As Tim points out- a 38 special can also carry a lot of weight- not just the tactics of "non violent civil disobediance".

One of the black Viet vets that Tyson quotes says of Ben Chavis- a militant black organizer) that he "didn't know sh t! We didn't give a damn about his Martin Luther King bullsh t," and apparently it was the black Viet vets who burned down the big warehouses of tobacco and lumber in Oxford, after Marrow's murder and the aquittal of the murderers by an all white jury (are they still alive?)

Tyson writes, "the nation has comforted itself by sanitizing the civil rights movement, commemorating it as a civic celebration that no one ever opposed."

Note that Robert Teel's son (son of the acquitted murderer)has a web site trying to "set the record straight" and calling Tim a "race hustler". Tell me issues don't still exist in the Carolinas and the rest of the right wing south- land of the Repubublican's "southern strategy". America has yet to come to grips with the race issue. It occurs to me that Oxford, NC owes reparations- that this case should be re opened- as should many in the south. White racists who have gotten away w stuff whould be brought to justice- white jurors, white murderers.

I note that Tim was arrested protesting Wake Co school policies in 2010.

See the documentary on the Freedom Riders that came out in 2010.

To me the reviewer/critics of this book might acquit the murderers again- they still go free never forget. Defenders of the ole south ride the night in several of these reviews. As they nitpick thru the details, I challenge them- who did kill Marrow and why did they go unpunished and where are they now? Do they care about justice? Have they done anything for it or civil rights?

There are retrograde, armchair warriors with us still- right wingers mostly, or, just willing to overlook the facts and how progress is made in struggle. They oppose it still.

1-0 out of 5 stars Can we just get over the whole "black" thing
How many years are we going to beat this dead horse.Everyone acknowledges that black's were discriminated against, changes were made, and now we have a Black Village Idiot for president.What more can be done to appease black people.I for one don't plan to cut any slack for any race.This is America, you don't like it, leave it.If you can't write about uplifting, good, kind and generous black people who made a difference in someone's life, then don't write.Read the book "The Blind Side".Learn how black and white people have made a difference in each others lives in a good way. ... Read more

11. Will Campbell and the Soul of the South (Will Campbell Clh)
by Thomas L. Connelly
 Hardcover: 157 Pages (1982-07)
list price: US$10.95 -- used & new: US$278.28
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Asin: 0826401821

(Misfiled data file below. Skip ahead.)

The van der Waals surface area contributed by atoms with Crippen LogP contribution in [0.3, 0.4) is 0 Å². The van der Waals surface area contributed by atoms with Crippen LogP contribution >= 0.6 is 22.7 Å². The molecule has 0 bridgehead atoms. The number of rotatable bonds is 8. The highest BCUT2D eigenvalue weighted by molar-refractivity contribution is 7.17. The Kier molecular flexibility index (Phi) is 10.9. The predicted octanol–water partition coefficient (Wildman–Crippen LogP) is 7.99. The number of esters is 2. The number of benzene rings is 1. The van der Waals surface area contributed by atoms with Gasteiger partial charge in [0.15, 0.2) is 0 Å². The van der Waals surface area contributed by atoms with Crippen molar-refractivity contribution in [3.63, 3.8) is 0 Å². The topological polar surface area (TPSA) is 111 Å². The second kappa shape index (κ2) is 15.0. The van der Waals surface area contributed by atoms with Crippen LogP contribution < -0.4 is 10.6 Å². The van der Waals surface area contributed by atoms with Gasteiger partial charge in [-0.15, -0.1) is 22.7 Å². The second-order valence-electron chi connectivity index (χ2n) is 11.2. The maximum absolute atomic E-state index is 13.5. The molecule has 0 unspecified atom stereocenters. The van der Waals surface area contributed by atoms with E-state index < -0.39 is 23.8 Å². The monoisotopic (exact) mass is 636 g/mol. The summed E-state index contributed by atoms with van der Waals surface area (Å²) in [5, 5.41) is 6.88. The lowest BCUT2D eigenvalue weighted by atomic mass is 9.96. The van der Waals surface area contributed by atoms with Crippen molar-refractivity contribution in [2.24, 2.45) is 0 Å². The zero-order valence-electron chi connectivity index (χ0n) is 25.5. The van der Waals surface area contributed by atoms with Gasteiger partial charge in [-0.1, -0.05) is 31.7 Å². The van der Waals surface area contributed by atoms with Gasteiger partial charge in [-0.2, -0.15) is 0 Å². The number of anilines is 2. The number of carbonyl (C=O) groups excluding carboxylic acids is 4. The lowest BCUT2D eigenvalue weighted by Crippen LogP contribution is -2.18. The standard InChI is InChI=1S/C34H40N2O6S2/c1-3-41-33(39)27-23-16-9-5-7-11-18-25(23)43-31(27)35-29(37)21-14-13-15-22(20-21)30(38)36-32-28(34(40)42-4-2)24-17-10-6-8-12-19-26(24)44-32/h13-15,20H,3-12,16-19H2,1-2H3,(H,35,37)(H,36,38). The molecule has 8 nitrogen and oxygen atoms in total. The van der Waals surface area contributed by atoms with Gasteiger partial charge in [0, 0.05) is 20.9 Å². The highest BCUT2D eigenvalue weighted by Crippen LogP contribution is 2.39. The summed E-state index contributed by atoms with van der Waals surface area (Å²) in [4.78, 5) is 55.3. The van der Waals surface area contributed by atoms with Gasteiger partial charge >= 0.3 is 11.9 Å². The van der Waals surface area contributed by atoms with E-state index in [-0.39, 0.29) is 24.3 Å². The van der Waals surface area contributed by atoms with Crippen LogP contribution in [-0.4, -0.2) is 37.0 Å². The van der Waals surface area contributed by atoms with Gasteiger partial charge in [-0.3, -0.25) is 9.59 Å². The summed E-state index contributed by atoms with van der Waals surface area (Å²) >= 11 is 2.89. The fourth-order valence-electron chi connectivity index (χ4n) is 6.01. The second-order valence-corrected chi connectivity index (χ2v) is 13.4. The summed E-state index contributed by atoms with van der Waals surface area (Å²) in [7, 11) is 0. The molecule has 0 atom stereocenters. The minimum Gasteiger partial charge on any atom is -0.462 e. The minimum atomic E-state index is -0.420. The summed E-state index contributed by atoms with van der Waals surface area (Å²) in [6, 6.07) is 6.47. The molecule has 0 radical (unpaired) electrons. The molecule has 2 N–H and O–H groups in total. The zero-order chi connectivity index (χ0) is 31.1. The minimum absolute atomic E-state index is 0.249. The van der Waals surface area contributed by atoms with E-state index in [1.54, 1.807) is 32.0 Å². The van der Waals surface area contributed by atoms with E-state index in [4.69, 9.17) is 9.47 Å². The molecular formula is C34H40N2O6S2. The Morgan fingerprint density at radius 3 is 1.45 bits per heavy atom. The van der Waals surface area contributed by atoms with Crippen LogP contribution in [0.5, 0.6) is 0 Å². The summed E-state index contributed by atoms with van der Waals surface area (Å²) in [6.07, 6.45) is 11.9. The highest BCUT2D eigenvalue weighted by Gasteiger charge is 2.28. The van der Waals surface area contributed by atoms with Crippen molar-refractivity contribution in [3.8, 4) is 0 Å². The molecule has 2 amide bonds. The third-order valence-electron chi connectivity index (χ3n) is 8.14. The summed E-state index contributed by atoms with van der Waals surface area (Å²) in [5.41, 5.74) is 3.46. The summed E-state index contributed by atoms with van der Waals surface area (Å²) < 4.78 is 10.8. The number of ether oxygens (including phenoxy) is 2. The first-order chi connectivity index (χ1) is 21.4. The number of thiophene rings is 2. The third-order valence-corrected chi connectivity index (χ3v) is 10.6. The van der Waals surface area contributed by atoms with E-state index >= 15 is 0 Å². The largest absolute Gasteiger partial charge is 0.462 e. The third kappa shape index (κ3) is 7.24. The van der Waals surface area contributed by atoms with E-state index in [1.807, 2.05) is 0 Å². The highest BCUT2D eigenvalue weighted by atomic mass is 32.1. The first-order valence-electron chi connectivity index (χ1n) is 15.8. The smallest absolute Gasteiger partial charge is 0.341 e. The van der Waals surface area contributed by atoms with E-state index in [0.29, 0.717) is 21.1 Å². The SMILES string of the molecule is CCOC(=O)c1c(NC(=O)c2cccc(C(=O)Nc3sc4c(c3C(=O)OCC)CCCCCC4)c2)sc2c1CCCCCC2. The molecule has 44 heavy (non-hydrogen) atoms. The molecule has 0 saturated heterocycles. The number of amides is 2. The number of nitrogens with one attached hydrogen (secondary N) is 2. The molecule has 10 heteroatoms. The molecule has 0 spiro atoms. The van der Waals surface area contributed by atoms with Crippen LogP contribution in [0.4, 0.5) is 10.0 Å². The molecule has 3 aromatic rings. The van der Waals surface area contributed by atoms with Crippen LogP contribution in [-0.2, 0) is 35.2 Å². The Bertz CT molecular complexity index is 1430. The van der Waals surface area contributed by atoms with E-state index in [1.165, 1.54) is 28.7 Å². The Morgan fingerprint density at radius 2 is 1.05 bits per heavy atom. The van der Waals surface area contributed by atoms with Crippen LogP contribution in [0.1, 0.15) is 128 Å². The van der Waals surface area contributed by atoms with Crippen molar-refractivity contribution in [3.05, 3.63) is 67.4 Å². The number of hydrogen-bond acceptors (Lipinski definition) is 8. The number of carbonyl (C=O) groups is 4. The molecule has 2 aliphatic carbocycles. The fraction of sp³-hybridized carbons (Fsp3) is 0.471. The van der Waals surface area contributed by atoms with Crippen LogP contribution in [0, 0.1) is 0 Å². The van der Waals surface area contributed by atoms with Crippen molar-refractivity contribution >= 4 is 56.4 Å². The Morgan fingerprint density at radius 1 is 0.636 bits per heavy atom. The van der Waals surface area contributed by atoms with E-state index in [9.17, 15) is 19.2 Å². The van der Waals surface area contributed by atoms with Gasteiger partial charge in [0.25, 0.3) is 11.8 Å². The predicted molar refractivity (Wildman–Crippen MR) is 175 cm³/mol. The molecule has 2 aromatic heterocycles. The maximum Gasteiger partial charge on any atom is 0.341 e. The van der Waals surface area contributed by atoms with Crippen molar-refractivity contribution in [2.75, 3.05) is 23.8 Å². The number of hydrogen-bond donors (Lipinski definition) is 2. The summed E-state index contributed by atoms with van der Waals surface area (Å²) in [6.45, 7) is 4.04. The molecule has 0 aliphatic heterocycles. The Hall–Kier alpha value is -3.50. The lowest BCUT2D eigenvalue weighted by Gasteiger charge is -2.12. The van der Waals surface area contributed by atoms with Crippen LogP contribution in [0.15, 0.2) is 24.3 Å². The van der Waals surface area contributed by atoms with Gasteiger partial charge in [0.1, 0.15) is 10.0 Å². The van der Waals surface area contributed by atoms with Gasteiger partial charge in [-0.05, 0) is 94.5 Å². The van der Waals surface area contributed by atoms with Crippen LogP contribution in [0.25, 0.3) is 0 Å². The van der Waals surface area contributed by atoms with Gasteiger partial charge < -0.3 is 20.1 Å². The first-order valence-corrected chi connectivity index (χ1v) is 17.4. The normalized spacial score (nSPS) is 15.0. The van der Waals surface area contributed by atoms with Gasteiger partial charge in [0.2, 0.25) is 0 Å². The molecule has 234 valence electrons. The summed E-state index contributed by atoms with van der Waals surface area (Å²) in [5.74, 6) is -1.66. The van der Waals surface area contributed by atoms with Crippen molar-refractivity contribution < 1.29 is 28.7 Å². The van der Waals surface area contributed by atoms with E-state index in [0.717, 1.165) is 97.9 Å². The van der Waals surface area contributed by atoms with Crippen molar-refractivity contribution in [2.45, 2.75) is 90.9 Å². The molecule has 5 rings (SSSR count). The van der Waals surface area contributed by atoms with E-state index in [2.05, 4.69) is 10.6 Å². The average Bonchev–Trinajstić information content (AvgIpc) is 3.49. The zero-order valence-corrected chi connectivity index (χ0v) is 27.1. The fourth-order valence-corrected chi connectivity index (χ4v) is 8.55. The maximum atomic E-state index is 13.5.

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12. Parting the Waters: America in the King Years 1954-63
by Taylor Branch
Hardcover: 1088 Pages (1988-11-15)
list price: US$24.95 -- used & new: US$9.13
(price subject to change: see help)
Asin: 0671460978
Average Customer Review: 5.0 out of 5 stars
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The Pulitzer Prize-winning first installment of the outstanding civil rights-era series comes to audio! Epic in scope and impact, this audiobook is hailed as the most masterful story ever told of the American civil rights movement. Moving from the fiery political baptism of Martin Luther King, Jr., to the corridors of Camelot where the Kennedy brothers weighed demands of justice against the deceptions of J. Edgar Hoover, here is the vivid tapestry of America, torn and finally transformed by a revolutionary struggle unequaled since the Civil War. 4 cassettes. .Amazon.com Review
An award-winning biography of Martin Luther King Jr., ahistory of the civil rights movement, and a portrait of an era, TaylorBranch's Parting the Waters begins slowly but soon catches thelistener in a tumult of unforgettable events.Branch's thoroughresearch has been synthesized into an impressive account of theviolence, courage, and confusion at the beginning of the civil rightsmovement, building to a powerful conclusion with a blow-by-blowretelling of the events in Birmingham, Alabama. Ably narrated by JoeMorton and C.C.H. Pounder, the audio abridgment is occasionallychoppy, but well-done considering the print edition runs about 900pages. The broad cast of characters includes Baptist preachers andstudent movement leaders as well as President John F. Kennedy and hiscabinet. If you are daunted by the sheer mass of the print edition ofParting the Waters, this abridged production is foryou. However don't be surprised if you find yourself wanting more anddigging into the print version after all or perhaps the audio versionofPillar ofFire, Taylor's second book in his projected three-partseries. (Running time: 6 Hours; 4 cassettes) ... Read more